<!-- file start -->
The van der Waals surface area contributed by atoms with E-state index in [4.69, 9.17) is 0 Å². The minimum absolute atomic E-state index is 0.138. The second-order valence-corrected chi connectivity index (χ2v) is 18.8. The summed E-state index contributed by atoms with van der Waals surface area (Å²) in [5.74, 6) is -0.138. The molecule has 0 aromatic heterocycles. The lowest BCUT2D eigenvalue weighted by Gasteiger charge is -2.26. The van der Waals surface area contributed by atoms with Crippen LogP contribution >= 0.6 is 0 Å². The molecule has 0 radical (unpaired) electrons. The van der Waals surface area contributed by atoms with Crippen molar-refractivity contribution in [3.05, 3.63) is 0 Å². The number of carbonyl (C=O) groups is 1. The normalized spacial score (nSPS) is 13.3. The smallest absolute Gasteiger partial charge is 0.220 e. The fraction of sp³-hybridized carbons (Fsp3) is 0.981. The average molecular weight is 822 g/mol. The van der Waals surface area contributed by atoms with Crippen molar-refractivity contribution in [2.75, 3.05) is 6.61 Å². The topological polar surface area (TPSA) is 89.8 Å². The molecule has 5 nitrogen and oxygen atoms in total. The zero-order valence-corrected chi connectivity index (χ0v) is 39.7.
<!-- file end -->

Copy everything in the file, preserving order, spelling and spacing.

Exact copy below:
The van der Waals surface area contributed by atoms with E-state index in [4.69, 9.17) is 0 Å². The minimum absolute atomic E-state index is 0.138. The second-order valence-corrected chi connectivity index (χ2v) is 18.8. The summed E-state index contributed by atoms with van der Waals surface area (Å²) in [5.74, 6) is -0.138. The molecule has 0 aromatic heterocycles. The lowest BCUT2D eigenvalue weighted by Gasteiger charge is -2.26. The van der Waals surface area contributed by atoms with Crippen LogP contribution >= 0.6 is 0 Å². The molecule has 0 radical (unpaired) electrons. The van der Waals surface area contributed by atoms with Crippen molar-refractivity contribution in [3.05, 3.63) is 0 Å². The number of carbonyl (C=O) groups is 1. The normalized spacial score (nSPS) is 13.3. The smallest absolute Gasteiger partial charge is 0.220 e. The fraction of sp³-hybridized carbons (Fsp3) is 0.981. The average molecular weight is 822 g/mol. The van der Waals surface area contributed by atoms with Crippen molar-refractivity contribution in [2.75, 3.05) is 6.61 Å². The topological polar surface area (TPSA) is 89.8 Å². The molecule has 5 nitrogen and oxygen atoms in total. The zero-order valence-corrected chi connectivity index (χ0v) is 39.7.